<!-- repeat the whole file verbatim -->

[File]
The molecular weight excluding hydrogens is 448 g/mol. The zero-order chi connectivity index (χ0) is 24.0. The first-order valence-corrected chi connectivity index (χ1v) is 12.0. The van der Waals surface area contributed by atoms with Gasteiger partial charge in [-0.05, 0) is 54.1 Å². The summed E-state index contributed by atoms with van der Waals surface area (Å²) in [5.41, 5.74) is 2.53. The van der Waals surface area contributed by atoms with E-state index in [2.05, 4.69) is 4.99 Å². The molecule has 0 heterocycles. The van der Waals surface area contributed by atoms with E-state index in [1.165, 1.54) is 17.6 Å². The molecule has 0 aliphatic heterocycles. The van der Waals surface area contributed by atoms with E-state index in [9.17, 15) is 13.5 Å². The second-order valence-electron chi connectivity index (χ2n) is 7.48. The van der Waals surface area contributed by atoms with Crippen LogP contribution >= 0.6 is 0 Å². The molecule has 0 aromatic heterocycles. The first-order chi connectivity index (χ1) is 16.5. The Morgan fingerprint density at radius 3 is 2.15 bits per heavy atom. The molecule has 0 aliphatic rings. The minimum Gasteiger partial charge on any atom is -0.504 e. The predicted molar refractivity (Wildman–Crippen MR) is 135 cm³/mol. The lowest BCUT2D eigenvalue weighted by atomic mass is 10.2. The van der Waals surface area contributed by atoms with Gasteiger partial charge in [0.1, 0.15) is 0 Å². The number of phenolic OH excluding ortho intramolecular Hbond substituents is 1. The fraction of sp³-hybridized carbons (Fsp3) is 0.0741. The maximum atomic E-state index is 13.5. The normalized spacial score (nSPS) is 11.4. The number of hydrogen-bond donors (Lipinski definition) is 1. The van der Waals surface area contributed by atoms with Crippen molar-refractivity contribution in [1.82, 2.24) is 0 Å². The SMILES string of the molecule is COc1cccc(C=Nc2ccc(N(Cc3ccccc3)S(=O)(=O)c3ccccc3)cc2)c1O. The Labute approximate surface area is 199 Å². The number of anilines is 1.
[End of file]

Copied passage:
The molecular weight excluding hydrogens is 448 g/mol. The zero-order chi connectivity index (χ0) is 24.0. The first-order valence-corrected chi connectivity index (χ1v) is 12.0. The van der Waals surface area contributed by atoms with Gasteiger partial charge in [-0.05, 0) is 54.1 Å². The summed E-state index contributed by atoms with van der Waals surface area (Å²) in [5.41, 5.74) is 2.53. The van der Waals surface area contributed by atoms with E-state index in [2.05, 4.69) is 4.99 Å². The molecule has 0 heterocycles. The van der Waals surface area contributed by atoms with E-state index in [1.165, 1.54) is 17.6 Å². The molecule has 0 aliphatic heterocycles. The van der Waals surface area contributed by atoms with E-state index in [9.17, 15) is 13.5 Å². The second-order valence-electron chi connectivity index (χ2n) is 7.48. The van der Waals surface area contributed by atoms with Crippen LogP contribution >= 0.6 is 0 Å². The molecule has 0 aromatic heterocycles. The first-order chi connectivity index (χ1) is 16.5. The Morgan fingerprint density at radius 3 is 2.15 bits per heavy atom. The molecule has 0 aliphatic rings. The minimum Gasteiger partial charge on any atom is -0.504 e. The predicted molar refractivity (Wildman–Crippen MR) is 135 cm³/mol. The lowest BCUT2D eigenvalue weighted by atomic mass is 10.2. The van der Waals surface area contributed by atoms with Gasteiger partial charge in [0.1, 0.15) is 0 Å². The number of phenolic OH excluding ortho intramolecular Hbond substituents is 1. The fraction of sp³-hybridized carbons (Fsp3) is 0.0741. The maximum atomic E-state index is 13.5. The normalized spacial score (nSPS) is 11.4. The number of hydrogen-bond donors (Lipinski definition) is 1. The van der Waals surface area contributed by atoms with Crippen molar-refractivity contribution in [1.82, 2.24) is 0 Å². The SMILES string of the molecule is COc1cccc(C=Nc2ccc(N(Cc3ccccc3)S(=O)(=O)c3ccccc3)cc2)c1O. The Labute approximate surface area is 199 Å². The number of anilines is 1.